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When shareholders attack, itís not just the news that suffers
It's the phone call or e-mail that every publication editor dreads. It comes seconds before deadline time, as the content your editorial team has worked for the last month to produce is committed to print. It comes from a writer whose story has morphed so materially from its original state that it can't run as plannedó usually leaving a black hole in your layout to be filled at the eleventh hour.
It doesn't happen often, but in the last few months here at ddn, it has become a monthly freak-out moment for us all. This time, the voice on the other end of the line belonged to our veteran reporter and science guru, Lloyd Dunlap, who delivered the unfortunate news that his story about Axela's acquisition of Xceed Molecular was a no-go. In this case, the financing for the dealówhich was to take place in Canada, an area especially hard-hit from the economic recessionófell through. I encouraged Lloyd to report on this new development to the best of his ability, because although it tells a story that is quite different from what the companies probably expected, it's still an important one to share with our readers.
Financing problems have plagued several similar deals lately, but the real scene-stealer over the last few months has been shareholders who feel like they are getting the shaft. This summer, many companies said "thanks, but no thanks" to acquisition offers, feeling they are not being valued at their true worthóand keeping our newsroom glued to our computers for updates as fun in the sun passed us by.
In July, mere weeks after Charles River Laboratories International Inc.'s $1.6 billion bid for Chinese drug developer WuXi PharmaTech Inc. graced our cover, shareholders objected and the merger was canceled. Topping WuXi shareholders' list of objections were that the acquisition price was "excessive and relies on highly aggressive assumptions to value WuXi" and that the claimed revenue synergies were "highly speculative" and the strategic benefits "questionable."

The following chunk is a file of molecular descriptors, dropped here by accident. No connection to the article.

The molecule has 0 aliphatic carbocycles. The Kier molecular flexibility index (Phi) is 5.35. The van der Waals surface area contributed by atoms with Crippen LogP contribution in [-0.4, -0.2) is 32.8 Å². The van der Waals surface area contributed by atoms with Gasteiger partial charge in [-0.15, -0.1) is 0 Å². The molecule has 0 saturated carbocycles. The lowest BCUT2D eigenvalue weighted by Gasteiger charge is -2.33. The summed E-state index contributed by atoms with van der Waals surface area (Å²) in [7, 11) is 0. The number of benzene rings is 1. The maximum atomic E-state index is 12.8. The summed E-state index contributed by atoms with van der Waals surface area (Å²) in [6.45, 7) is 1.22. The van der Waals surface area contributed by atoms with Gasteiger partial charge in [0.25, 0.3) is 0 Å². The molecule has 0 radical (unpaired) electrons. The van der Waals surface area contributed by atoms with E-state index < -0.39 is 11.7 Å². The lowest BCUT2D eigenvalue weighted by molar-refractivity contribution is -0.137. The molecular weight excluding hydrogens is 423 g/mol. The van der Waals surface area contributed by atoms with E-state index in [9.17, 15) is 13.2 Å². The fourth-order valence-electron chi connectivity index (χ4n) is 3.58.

The cover story from our July issue, which reported on Celgene's $3 billion-plus offer for Abraxis BioScience, also hit a snafu shortly before press time. Although the deal has cleared regulatory hurdles, Abraxis shareholders have filed a lawsuit alleging that the company's board of directors breached their fiduciary duty for failing to adequately shop for fair offers and selling Abraxis too cheaply. The final chapter on this melee is yet to be written.
However, at least one shareholder saga recently had a happy ending. The tempestuous pas de deux that has been Novartis' courtship of eye-care company Alcon Inc.ówhich we have been covering since April 2008óhas birthed a $28.3 billion all-cash deal that gives Novartis a controlling stake in Alcon. Some Alcon shareholders opposed the move, claiming that Novartis offered less per share than it paid to Alcon's parent company, Nestle, for its stake.
Finally, this month, we are once again rolling the dice on our cover story, which details sanofi-aventis' long-awaited bid for Cambridge, Mass.-based biotech Genzyme Corp. As we went to press, the non-binding offer came in at $18.5 billion, or $69 a share, after several unsuccessful attempts to reach an agreement with Genzyme. Genzyme promptly refused the offer. For months, rumors have swirled that sanofi would pursue a possible hostile takeover of Genzyme, or back off its offer and simply find a different U.S. firm to bring into its France-base fold. As a decision on this deal is pending, you can expect to see ddn give this story some more ink. Stay tuned for the next installment in what I am calling the Shareholder Soap Opera of 2010.